Timber Production Stations Become Elephant Camps
By Kyaw Hsu Mon 16 January 2017
RANGOON — Thirteen government-owned timber production stations across the country will become elephant camps for visitors beginning early this year.
After the new government announced last year that timber production would be stopped for 10 years, major production areas near the Bago Yoma mountain range were slated to become elephant camps in order to promote tourism.
U Aye Cho Thaung, deputy general manager of the Myanmar Timber Enterprise, told The Irrawaddy that timber production stations along the Bago Yoma range as well as in Arakan State’s Sagaing Division would become elephant camps.
“We have already opened four elephant camps, and the rest will be opened officially later this year,” he said.
Due to the cessation of timber production, some working elephants between ages 18-55 will be transferred to other areas where timber production is still permitted, primarily in Sagaing Division. Some production areas were only ordered to stop production temporarily.
In the first phase, 75 elephants from Bago Yoma, 18 from Irrawaddy Division and 12 from Taungdwingyi Township will move to Sagaing Division timber stations this month.
Elephants outside of the working age range will be sent to elephant camps around the country. Between 10-20 elephants will be assigned to each elephant camp.
The Wingabaw Elephant Camp in Bago Township has been open for two months, but visitor facilities are still needed, said Ma Shwe Sin, a supervisor at the camp.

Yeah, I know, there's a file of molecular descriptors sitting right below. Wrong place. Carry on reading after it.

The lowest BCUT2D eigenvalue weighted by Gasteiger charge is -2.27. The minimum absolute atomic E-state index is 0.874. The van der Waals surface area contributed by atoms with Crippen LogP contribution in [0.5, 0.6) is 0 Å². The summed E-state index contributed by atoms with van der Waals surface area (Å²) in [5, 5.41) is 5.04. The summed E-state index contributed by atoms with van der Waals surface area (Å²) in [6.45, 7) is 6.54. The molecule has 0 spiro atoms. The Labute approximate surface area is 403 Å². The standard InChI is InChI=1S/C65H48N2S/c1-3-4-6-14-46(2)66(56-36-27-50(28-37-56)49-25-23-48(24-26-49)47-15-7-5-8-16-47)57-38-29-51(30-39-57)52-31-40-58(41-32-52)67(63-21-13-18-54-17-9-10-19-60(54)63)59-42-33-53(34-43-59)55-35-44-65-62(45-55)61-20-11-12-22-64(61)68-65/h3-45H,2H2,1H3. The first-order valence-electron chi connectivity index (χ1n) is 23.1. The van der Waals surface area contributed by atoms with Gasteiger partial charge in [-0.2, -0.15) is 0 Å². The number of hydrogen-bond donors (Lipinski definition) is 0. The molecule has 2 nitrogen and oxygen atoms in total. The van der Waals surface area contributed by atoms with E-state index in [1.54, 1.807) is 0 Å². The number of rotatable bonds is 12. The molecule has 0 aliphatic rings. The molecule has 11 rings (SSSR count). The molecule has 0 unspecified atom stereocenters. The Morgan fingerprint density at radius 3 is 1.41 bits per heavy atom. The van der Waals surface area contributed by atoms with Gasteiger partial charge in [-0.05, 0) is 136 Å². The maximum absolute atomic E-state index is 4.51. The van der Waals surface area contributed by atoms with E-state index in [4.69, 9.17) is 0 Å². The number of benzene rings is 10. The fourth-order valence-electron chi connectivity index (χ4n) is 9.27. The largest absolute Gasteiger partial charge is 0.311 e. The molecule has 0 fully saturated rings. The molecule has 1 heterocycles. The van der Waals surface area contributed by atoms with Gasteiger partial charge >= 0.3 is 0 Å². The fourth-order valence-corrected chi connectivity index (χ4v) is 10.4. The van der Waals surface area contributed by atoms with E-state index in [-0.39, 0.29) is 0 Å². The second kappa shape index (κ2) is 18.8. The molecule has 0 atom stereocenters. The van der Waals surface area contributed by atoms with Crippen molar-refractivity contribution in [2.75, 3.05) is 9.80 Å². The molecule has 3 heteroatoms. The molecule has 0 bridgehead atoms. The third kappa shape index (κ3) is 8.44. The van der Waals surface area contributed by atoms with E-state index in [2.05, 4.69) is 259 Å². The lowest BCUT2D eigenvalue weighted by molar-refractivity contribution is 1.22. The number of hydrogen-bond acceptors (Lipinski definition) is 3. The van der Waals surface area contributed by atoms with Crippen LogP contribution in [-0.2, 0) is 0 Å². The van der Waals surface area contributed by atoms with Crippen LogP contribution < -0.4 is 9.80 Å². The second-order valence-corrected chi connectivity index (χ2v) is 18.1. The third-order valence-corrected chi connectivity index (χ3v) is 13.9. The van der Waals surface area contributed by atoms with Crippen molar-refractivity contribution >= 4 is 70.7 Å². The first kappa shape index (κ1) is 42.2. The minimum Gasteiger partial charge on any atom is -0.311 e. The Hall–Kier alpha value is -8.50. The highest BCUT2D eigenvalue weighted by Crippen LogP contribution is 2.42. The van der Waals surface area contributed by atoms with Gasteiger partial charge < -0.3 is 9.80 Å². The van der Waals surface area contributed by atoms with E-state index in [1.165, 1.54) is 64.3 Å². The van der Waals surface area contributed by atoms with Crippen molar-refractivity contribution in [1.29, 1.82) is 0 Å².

“We still need additional facilities, but our budget is insufficient. I hope it will be okay eventually,” she said.
There are currently 11 elephants at the Wingabaw camp. The 80-acre camp was formerly used to store equipment used in timber production.
At the camp, visitors can ride and feed elephants, and watch them bathe. The entrance fee is 1,000 kyats (About US $0.75) for a local visitor and 20,000 kyats for a foreigner. The fee to ride an elephant is an additional 5,000 kyats.
“Each elephant costs about 28 lakhs (about $2,000) per year to maintain so we need a budget for them,” Ma Shwe Sin said.
Once young elephants inside the camp are old enough to work at timber stations, they will be moved. Elephants that reach age 55 will be moved from production stations back into the camps.
The forestry department, which falls under the Ministry of National Resources and Environmental Conservation, will take control of all restricted forest reserves in the Bago Range throughout the 10-year logging ban.
The ministry plans to replant trees, protect existing forests, and prevent illegal logging. Nearby villages will be required to undergo educational initiatives in order to prevent deforestation.